Film is dead. Processing is dead. Heck, Kodak is almost dead, too. But printing is a whole other proposition. Turns out there is still a present and a future in printing photographs.

Anyone who visits my office will instantly see my walls covered with gigantic canvas prints of my photography made by and Just the other day, I saw a campaign for a startup called Instacube, through which users will be able to wirelessly beam their Instagram pics to a desktop digital viewer. And then they can contact CafePress to order canvas prints of those same Instagram snaps.

Yeah, we really are enamored of our photographic skills, aren’t we? Ansel Adams would have loved living today.

So I was instantly intrigued this morning to read about the new Walgreens Facebook photo app in which you can send your Facebook photos to Walgreens, and it will even include all the Likes, Shares and friendly comments.

“Hey, there’s your next canvas!” my research partner and most excellent friend Dr. Kris Drumheller poked.

“And then again, maybe not,” the nonplussed Marketing professor replied.

But it’s interesting nonetheless. Photography took a sudden turn around 1996 with the introduction of digital cameras. Film, processing and printing started a precipitous decline. Apparently we secretly yearned for printed pics, though, even if all our pics were reduced to a bunch of code. And that’s how and why companies like CafePress and PictureItOnCanvas are doing gangbuster business.

Except for one little problem, in my estimation. Who wants their photos, complete with artistic angle, sepia tone filter and tilt shift blur, to be printed along with FB commentary? I’m not sure I want that on a 5X7, much less a 24X30 canvas print. Furthermore, I’m not sure my FB friends want their comments hanging on my wall, either.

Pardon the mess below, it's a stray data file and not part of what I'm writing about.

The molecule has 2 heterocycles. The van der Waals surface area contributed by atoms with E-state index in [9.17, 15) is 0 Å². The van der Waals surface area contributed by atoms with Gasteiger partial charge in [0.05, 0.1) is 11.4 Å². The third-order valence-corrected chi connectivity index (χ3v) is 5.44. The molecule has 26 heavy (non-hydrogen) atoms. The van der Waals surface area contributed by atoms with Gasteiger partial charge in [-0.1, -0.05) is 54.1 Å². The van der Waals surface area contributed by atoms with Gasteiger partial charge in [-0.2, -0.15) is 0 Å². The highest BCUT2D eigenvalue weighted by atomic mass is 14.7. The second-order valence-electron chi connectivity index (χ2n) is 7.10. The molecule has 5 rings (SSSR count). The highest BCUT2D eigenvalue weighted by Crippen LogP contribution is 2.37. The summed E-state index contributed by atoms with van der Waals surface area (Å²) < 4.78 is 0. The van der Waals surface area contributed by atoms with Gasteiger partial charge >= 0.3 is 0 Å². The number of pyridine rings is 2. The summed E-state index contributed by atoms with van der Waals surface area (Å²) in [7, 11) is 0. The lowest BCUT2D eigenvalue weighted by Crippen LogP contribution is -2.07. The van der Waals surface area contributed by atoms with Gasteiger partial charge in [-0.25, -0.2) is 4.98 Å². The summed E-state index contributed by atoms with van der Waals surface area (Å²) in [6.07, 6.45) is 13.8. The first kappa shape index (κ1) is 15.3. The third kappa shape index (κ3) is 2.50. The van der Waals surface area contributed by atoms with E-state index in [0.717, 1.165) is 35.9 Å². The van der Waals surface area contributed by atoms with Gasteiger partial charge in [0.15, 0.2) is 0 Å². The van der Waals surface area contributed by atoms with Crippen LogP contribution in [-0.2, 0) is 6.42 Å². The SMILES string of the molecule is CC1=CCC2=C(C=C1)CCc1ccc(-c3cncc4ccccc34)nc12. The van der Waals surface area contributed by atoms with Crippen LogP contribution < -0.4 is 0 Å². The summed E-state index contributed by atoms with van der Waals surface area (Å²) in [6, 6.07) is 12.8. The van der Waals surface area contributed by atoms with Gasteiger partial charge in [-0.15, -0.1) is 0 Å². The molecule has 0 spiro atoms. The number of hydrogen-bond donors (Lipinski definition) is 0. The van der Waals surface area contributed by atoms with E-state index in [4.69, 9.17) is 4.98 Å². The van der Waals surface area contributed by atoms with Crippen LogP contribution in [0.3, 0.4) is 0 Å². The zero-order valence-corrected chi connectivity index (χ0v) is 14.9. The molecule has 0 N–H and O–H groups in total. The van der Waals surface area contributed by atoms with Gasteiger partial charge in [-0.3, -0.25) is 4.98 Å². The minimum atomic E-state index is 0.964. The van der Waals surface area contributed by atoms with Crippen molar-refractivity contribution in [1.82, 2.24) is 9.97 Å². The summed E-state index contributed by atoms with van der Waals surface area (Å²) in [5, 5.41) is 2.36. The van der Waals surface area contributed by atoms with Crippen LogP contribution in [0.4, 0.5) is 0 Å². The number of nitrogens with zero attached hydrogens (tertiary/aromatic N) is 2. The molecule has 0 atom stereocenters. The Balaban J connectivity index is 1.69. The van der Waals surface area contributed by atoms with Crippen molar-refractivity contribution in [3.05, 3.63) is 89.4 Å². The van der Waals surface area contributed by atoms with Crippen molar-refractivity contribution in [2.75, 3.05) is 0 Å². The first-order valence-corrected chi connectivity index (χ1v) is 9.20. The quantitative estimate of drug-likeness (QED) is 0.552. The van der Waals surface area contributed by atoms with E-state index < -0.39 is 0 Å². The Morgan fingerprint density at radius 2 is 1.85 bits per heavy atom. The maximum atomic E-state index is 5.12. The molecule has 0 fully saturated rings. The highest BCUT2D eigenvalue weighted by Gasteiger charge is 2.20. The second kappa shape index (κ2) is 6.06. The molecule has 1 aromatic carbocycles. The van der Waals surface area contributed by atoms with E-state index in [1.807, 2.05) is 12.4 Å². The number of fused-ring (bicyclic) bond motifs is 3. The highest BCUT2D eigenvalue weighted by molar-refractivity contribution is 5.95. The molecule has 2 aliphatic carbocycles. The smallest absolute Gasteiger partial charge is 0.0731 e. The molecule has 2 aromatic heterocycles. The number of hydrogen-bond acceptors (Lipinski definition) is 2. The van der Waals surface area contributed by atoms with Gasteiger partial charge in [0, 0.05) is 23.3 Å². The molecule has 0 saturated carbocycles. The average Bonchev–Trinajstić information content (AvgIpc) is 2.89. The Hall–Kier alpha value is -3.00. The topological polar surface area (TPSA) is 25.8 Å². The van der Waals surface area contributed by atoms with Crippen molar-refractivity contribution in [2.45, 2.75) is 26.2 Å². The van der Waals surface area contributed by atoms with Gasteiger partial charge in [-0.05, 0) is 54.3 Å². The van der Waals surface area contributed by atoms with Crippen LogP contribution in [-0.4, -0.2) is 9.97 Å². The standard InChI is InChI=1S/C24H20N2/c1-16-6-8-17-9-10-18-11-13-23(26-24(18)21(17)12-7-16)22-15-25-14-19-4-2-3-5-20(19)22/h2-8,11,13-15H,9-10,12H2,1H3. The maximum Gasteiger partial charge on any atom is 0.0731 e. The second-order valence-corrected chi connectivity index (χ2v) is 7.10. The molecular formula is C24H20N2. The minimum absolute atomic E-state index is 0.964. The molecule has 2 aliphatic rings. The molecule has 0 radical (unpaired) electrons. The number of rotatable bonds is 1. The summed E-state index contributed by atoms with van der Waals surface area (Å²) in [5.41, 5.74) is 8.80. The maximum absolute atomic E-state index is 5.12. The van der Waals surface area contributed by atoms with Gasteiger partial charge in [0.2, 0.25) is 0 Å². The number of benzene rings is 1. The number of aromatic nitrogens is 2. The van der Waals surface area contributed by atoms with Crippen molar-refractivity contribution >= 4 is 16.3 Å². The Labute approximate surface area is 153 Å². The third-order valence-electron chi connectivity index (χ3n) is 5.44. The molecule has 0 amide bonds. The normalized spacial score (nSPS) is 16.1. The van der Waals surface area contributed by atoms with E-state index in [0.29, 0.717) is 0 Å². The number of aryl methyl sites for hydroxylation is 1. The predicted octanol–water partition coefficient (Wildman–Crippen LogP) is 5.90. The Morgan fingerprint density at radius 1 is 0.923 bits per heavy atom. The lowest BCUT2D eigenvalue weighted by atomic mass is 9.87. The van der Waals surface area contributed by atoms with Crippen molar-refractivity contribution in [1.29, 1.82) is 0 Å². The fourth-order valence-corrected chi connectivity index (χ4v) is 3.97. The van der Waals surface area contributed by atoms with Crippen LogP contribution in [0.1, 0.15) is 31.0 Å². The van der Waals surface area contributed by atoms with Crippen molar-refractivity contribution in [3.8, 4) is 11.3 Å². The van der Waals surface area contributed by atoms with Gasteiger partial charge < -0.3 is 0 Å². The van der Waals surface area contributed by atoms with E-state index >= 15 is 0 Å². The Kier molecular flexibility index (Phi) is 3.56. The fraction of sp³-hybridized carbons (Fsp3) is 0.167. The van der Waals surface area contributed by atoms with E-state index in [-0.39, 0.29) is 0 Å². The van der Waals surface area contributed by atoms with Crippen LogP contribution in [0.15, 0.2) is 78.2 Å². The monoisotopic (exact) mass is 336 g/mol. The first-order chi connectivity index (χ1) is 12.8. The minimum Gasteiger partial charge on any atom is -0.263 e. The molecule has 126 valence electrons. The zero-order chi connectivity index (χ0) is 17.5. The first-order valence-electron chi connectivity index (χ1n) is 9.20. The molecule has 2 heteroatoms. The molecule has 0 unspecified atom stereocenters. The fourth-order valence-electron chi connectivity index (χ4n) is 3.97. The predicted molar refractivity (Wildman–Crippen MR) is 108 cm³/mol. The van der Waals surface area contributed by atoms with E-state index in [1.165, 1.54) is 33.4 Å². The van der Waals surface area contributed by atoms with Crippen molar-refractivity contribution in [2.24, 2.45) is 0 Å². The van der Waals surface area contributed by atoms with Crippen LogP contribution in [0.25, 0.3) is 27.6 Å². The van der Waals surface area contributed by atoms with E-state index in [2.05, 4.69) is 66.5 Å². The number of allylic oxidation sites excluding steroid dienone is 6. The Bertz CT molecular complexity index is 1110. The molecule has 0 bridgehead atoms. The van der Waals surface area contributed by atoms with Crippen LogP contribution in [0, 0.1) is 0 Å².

But I do have to credit Walgreens for a very clever app, one that leverages the changes around us, the technology, and the highly social aspect of our computing lives. This is a home run, even if it is near the foul pole.

Sure, some will cry they have been quoted without permission, but that’s the risk we all take with social media. If you don’t want others to Share or Retweet, then don’t post it. Which means that given this latest wrinkle in FB partnerships, we had all better be a lot more careful with what we say in response to other people’s pictures. The last thing you want is your so-called friend with a drinking problem to print pics from your last party together. Worse yet, let’s just suppose you replied with a hearty “Party on, dude! That was one awesome night!”

So as we continue to evolve in the social media era, let us use more caution in all that we say and do, and especially what we do in front of someone else’s camera. While I still applaud Walgreens for a timely novelty, there are some things that you do not want or need to be in print. Or one someone’s desk or wall.

Because your future should not hinge on a photograph from the past, no matter how witty your comment may have been.

Dr “Present Tense” Gerlich